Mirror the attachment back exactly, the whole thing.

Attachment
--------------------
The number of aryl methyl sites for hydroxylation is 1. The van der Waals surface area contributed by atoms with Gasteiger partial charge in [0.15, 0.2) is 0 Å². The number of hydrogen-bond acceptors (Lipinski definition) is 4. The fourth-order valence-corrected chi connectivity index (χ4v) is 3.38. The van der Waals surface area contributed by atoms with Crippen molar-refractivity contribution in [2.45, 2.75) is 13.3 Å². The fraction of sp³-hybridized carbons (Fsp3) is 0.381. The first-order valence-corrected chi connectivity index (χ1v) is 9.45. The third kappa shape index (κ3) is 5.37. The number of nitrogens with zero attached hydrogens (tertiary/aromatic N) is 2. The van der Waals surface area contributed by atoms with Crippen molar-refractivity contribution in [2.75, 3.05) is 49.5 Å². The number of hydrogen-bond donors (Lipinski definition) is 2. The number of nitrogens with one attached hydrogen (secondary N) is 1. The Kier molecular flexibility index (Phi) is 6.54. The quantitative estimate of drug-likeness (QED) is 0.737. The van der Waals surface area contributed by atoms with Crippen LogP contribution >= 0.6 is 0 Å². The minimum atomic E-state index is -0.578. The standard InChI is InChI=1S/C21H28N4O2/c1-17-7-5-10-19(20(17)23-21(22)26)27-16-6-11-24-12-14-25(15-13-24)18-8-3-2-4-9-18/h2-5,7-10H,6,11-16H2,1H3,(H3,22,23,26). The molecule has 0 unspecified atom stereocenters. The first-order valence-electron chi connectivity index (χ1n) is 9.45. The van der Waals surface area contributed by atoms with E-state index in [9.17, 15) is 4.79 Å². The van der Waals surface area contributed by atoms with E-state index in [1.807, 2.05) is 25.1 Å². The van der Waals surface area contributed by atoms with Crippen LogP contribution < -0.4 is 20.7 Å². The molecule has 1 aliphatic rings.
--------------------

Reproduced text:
The number of aryl methyl sites for hydroxylation is 1. The van der Waals surface area contributed by atoms with Gasteiger partial charge in [0.15, 0.2) is 0 Å². The number of hydrogen-bond acceptors (Lipinski definition) is 4. The fourth-order valence-corrected chi connectivity index (χ4v) is 3.38. The van der Waals surface area contributed by atoms with Crippen molar-refractivity contribution in [2.45, 2.75) is 13.3 Å². The fraction of sp³-hybridized carbons (Fsp3) is 0.381. The first-order valence-corrected chi connectivity index (χ1v) is 9.45. The third kappa shape index (κ3) is 5.37. The number of nitrogens with zero attached hydrogens (tertiary/aromatic N) is 2. The van der Waals surface area contributed by atoms with Crippen molar-refractivity contribution in [2.75, 3.05) is 49.5 Å². The number of hydrogen-bond donors (Lipinski definition) is 2. The number of nitrogens with one attached hydrogen (secondary N) is 1. The Kier molecular flexibility index (Phi) is 6.54. The quantitative estimate of drug-likeness (QED) is 0.737. The van der Waals surface area contributed by atoms with Crippen LogP contribution >= 0.6 is 0 Å². The minimum atomic E-state index is -0.578. The standard InChI is InChI=1S/C21H28N4O2/c1-17-7-5-10-19(20(17)23-21(22)26)27-16-6-11-24-12-14-25(15-13-24)18-8-3-2-4-9-18/h2-5,7-10H,6,11-16H2,1H3,(H3,22,23,26). The molecule has 0 unspecified atom stereocenters. The first-order valence-electron chi connectivity index (χ1n) is 9.45. The van der Waals surface area contributed by atoms with E-state index in [9.17, 15) is 4.79 Å². The van der Waals surface area contributed by atoms with E-state index in [1.807, 2.05) is 25.1 Å². The van der Waals surface area contributed by atoms with Crippen LogP contribution < -0.4 is 20.7 Å². The molecule has 1 aliphatic rings.